Oct 22, 2001 7:45 AM
|I have just purchased a new Specialized Elite bike from my LBS. I want to swap out the triple chainring setup for a double. Has anyone ever done this with their LBS and how much should I expect to pay for them to do this, seeing as it will propably have to be the chainring, cassette and shifters?
Oct 22, 2001 7:51 AM
|Why not just take of the inner ring (and get a larger big ring if it's an issue), and adjust the travel on your front shifter - no need for new shifters and casette?|
Oct 22, 2001 8:37 AM
|what a lame solution!|
Oct 22, 2001 8:53 AM
|Glad you are getting the typing - now go back to work and see if anyone else wants fries with their order..|
|re: Swapping components||TJeanloz|
Oct 22, 2001 8:08 AM
|It would have been pretty easy to negotiate this at the time of purchase. Most swapping goes the other way, double to triple, so shops have all kinds of double parts lying around and love to trade them for triple parts. If everything is still in new condition, I'd try to trade them even. If everything has been used (200+ miles) it's up for negotiation.|
|Why don't you want the triple? nm.||javagenki|
Oct 22, 2001 9:18 AM
|Why don't you want the triple? nm.||Rory|
Oct 22, 2001 10:25 AM
|I do not like the gearing ratio with a triple. On certain hills I climb, I am forced to drop into my smallest chainring and just feels too much like I am spinning my mountain bike. With the double, I seem to get into a much better rhythm, with a bigger chainring up front.|
Oct 22, 2001 11:22 AM
|I've never had a triple and am thinking about getting a new bike in the spring. Like you, I just get in a rhythm and go with what I've got. I do a lot of organized mountain rides here in Oregon/Washington, which is hilarious as I am 255lbs. I get serious double takes at the rest stops from the "real" mountain climber types. It's like, "what are you doing here?" I'm waiting for one of them to ask out loud, so I can say, "keeping up with you" but it's never happened yet. Oh well, I'm ready anyway. It just seems that if I can do 10,000 feet in a day on a double, anybody can.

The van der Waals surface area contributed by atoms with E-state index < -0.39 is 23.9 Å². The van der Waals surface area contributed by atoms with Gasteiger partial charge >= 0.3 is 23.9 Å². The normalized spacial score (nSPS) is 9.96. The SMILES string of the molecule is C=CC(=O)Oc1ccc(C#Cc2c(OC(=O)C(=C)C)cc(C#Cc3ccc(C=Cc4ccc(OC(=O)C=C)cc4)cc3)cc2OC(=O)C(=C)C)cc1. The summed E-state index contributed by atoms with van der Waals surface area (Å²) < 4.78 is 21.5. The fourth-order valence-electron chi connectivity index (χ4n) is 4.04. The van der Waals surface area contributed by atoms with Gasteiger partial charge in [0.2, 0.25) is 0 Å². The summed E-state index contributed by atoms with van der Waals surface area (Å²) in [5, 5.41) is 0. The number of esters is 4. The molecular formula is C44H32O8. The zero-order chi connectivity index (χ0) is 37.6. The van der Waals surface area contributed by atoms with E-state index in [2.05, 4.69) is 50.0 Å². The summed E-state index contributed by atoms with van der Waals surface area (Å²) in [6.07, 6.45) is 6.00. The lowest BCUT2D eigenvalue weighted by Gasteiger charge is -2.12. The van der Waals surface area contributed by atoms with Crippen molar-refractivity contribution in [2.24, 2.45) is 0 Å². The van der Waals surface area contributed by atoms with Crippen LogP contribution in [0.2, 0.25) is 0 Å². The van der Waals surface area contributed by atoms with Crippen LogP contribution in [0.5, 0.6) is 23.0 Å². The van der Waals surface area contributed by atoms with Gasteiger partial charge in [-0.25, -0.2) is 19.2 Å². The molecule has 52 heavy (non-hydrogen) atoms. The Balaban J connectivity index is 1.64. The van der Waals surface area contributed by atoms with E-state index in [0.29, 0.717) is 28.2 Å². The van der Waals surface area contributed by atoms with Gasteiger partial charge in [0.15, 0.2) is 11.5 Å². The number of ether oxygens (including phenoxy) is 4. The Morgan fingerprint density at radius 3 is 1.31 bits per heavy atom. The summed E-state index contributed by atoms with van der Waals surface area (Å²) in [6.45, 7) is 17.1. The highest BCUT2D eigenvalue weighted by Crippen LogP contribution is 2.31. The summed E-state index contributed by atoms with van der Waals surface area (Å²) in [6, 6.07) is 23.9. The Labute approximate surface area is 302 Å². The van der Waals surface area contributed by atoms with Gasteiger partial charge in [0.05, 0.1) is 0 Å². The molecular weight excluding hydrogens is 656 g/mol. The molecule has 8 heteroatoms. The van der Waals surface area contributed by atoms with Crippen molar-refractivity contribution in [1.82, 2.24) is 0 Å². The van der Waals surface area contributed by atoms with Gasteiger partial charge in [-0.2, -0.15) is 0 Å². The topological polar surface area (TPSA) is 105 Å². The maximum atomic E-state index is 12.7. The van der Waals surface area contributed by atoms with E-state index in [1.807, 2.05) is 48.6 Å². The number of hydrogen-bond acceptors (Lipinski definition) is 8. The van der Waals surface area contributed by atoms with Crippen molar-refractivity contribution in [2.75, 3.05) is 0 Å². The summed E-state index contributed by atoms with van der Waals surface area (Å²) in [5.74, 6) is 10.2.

Anyway, I was talking to some of the racers in the area (cat. 2 and 3). I was surprised to find that some of them had triples on the bikes they use in the mountains here. Does that seem strange to anyone else, or is the triple something "real" mountain riders might consider useful?
|Viva la triple||jtolleson|
Oct 22, 2001 11:38 AM
|IMHO, most folks who want to dump their triple get caught up in what others will think (looking Freddish). If you do the math, you can achieve the gear ratios you want without converting to a double, and can always avoid the overspin by shifting up.
Here in Colorado, triples are popular, even with strong and/or experienced riders. It is one thing to climb a 10% grade for 5 miles based on brute strength; it is another to climb 18 miles at that grade (Independence Pass) or 12 miles at that grade followed by a 15% finish (Left Hand Canyon) or to combine distance, altitude, and two vertical miles of climbing (Triple Bypass).
Yes, there are racers/strong rec. riders who do all of the above on doubles in Colorado, and they do 'em lots faster than I do. But plenty of strong and experienced riders (I consider myself one) enjoy the recovery offered by a triple for riding mountain passes. In my book, there's no shame in being good to one's knees, quads, and lungs when pushing to climb harder routes.
|Viva la triple||Rory|
Oct 22, 2001 11:47 AM
|Jt, I also live in Colorado and I also consider myself a strong climber, (Race expert MTB) and it is not because of shame that I want to dump the triple as I could care less.
I found last season, I was doing all my hard hill interval climbs on my Mountain bike, because I could get onto my middle chainring and get a better grind going. Seemed as though I could maintain a faster pace on my 34 chainring up front, vs a 30 on my road bike.